Life Underground: Part 1

Good and Cold

A Tale of the Freedom Tunnel

The Riverside Bridge spreads over 125th Street in a tangle of gray steelworks. Clangs and shouts from the nearby construction site are covered by traffic noise, trucks blasting on the parkway and crosstown buses looping around St Clair Place.

I exit the Fairway market and walk along the old brick warehouses topped with billboards. The Hudson is looming in a watery glare behind the overpass.

Bright day, slow afternoon.

The opening is still there behind the trees. I stride over a pile of refuse and get to the tracks, walking briskly along the railroad, head down and hands in my pockets, gravel crunching under my feet, cars passing by on the other side of the fence.

Ahead of me is the tunnel.

Designed in the 1930s to expand green space areas for the Upper West Side residents, the tunnel saw freight trains going across it until to 1980 when operations stopped after a decrease in railroads use. It quickly became a haven for New York’s graffiti artists who started using it as their personal art gallery. Homeless people discovered the place soon after and established complex communities, pirating electricity and seeing their number steadily grow before Amtrak decided to reopen the tunnel for commercial use in 1991. Taggers and vagrants alike kept occupying the premises nonetheless, and strong bonds were created that eventually led to the painting of graffiti masterpieces made for the enjoyment of the tunnel’s squatters. After years of evictions and arrests, the homeless were granted housing thanks to local organizations efforts and left the tunnel for good in 1995.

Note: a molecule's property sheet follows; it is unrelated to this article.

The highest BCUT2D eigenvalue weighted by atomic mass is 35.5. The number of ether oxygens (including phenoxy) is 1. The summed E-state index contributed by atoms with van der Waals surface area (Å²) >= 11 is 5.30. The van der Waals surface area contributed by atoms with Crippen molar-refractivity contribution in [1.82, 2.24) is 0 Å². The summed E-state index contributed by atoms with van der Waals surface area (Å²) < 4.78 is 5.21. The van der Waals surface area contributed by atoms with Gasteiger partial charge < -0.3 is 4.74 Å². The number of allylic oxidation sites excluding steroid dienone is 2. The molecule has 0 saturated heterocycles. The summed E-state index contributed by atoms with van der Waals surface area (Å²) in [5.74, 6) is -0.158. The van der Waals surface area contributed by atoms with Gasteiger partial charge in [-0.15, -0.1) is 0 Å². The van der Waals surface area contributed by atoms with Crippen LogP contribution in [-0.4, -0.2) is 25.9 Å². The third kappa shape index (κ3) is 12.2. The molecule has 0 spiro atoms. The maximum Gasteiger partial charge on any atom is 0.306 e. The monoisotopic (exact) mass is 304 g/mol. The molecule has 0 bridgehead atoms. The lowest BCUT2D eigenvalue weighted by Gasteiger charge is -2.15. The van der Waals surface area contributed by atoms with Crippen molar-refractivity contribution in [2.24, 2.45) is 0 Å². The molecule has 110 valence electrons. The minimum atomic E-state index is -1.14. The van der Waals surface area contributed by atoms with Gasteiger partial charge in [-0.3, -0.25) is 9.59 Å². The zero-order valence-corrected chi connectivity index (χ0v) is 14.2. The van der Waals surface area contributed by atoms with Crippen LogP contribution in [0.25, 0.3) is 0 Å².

The place is now mostly empty, visited by the occasional curious teenagers and graffiti amateurs.

On the wall near me, blue and black and white graffiti, some new and some older, written over each other in numerous layers of spray paint. A baby blue FOE and a KAZ. A few BRUZ and JA in the middle parts of the surface, covered by more recent JZUS. Two untouched DART and TRAP probably painted in team at the same time are surmounting a mound of torn papers and wrinkled pages.